Important Australian + International Fine Art
2 May 2012


(1871 - 1955)

oil on canvas

75.5 x 101.0 cm

signed lower left: SYDNEY LONG
bears title on label verso

$20,000 - 30,000
Sold for $22,800 (inc. BP) in Auction 25 - 2 May 2012, Sydney

Sedon Galleries, Melbourne
The David Levine Collection, Melbourne
Sotheby's, Melbourne, 21 April 1986, lot 46
Private collection
Sotheby's, Melbourne, 19 August 1996, lot 235 (as 'The Waterhole')
Private collection, Sydney


The Sydney Long Loan Exhibition, Art Gallery of New South Wales, Sydney, 9 April – 31 May 1941, lent by the artist (label on reverse).


Eagle, M., A Treasury of Australian Art from the David Levine Collection, Rigby, Adelaide, 1981, p. 135 (illus., as 'Australian Landscape')

Catalogue text

It was Sydney Long who first taught us to see the tendrilous lines of Art Nouveau in the Australian landscape, populating it with figures from classical mythology. Spirit of the Plains 1897 in the collection of the Queensland Art Gallery was one of his most successful paintings, perhaps equalled by Pan 1898 in the Art Gallery of New South Wales. Peopled with balletic brolgas, nymphs, and fauns, each evokes an enchanting and imaginatively poetic vision of a long bygone age echoing with the ancient sounds of the beguiling pipes of Pan. The birth of time finds its golden age in the Antipodean fields of these large, decorative works, seductive celebrations of Australian Paganism.

While the last two decades of the nineteenth century saw the establishment and development of a distinctly Australian school of painting, they were early times, with artists focusing largely on subjects of bush life and the endeavours of the pioneers. The growing popularity of this brand of nationalism did not embrace the elegance and sophistication of Long's art, although he was not without his admirers. His move to London in 1910 led to an involvement in etching, a medium in which he was particularly gifted. On his return to Australia and eventual residence, etchings gave way to paintings on pastoral themes. 'Many of these later paintings, painted with thick lush layers of oil paint, show the effect of light on water and the reflections of trees. Often these were painted at Narrabeen Lake where he owned a caravan and a strip of land.'1 While our painting eludes exact dating, it belongs to these later years when his decided talent as a landscape painter resulted in him winning two Wynne Prizes - the 1938 prize for Approaching Storm and that of 1940 with The Lake, Narrabeen. One of the particularly attractive features about the painting on offer is the way in which the breadth of handling captures the bold sweep of the view and grandeur of the sky. Rich in textural and atmospheric effects, vestiges of poetic allure linger nostalgically from another era.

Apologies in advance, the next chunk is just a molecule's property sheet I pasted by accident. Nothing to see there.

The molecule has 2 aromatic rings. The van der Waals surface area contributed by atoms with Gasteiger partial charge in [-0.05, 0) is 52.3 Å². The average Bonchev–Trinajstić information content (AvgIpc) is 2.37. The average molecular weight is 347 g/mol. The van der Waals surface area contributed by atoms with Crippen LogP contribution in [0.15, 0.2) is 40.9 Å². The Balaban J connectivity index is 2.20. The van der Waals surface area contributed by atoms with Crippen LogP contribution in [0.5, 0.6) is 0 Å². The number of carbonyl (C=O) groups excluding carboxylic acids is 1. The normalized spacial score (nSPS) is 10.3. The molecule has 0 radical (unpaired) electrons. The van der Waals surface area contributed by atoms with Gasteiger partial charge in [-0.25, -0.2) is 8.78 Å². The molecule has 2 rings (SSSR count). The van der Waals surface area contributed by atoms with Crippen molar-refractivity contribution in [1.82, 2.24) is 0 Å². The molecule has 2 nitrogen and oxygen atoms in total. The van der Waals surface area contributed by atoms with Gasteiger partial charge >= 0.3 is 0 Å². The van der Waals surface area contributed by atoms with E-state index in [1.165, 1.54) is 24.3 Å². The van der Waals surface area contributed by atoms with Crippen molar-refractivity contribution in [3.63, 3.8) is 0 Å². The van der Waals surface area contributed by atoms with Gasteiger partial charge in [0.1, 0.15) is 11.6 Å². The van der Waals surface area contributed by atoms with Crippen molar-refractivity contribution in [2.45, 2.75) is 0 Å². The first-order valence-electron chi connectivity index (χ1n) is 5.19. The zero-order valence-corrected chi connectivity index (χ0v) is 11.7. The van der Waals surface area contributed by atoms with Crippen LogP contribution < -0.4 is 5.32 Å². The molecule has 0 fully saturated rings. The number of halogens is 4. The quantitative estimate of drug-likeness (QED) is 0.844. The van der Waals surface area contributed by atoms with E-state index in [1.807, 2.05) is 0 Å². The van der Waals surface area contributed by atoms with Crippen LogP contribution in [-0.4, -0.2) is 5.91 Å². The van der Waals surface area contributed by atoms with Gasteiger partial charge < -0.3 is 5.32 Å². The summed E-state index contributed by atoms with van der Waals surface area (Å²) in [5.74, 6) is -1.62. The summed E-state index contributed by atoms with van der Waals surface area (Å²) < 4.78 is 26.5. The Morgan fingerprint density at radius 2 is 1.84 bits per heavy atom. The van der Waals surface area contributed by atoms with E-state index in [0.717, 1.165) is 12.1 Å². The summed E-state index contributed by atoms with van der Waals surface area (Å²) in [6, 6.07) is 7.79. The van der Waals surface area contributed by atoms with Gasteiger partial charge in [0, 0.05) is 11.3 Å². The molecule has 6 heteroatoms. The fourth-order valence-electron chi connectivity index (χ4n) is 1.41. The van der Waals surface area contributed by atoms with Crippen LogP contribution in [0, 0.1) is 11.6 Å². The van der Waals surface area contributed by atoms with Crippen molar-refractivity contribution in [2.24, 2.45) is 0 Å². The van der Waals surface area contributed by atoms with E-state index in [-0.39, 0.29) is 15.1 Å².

1. Mendelssohn, J., Sydney Long, S.H. Ervin Museum and Art Gallery, Sydney, 1979, no pagination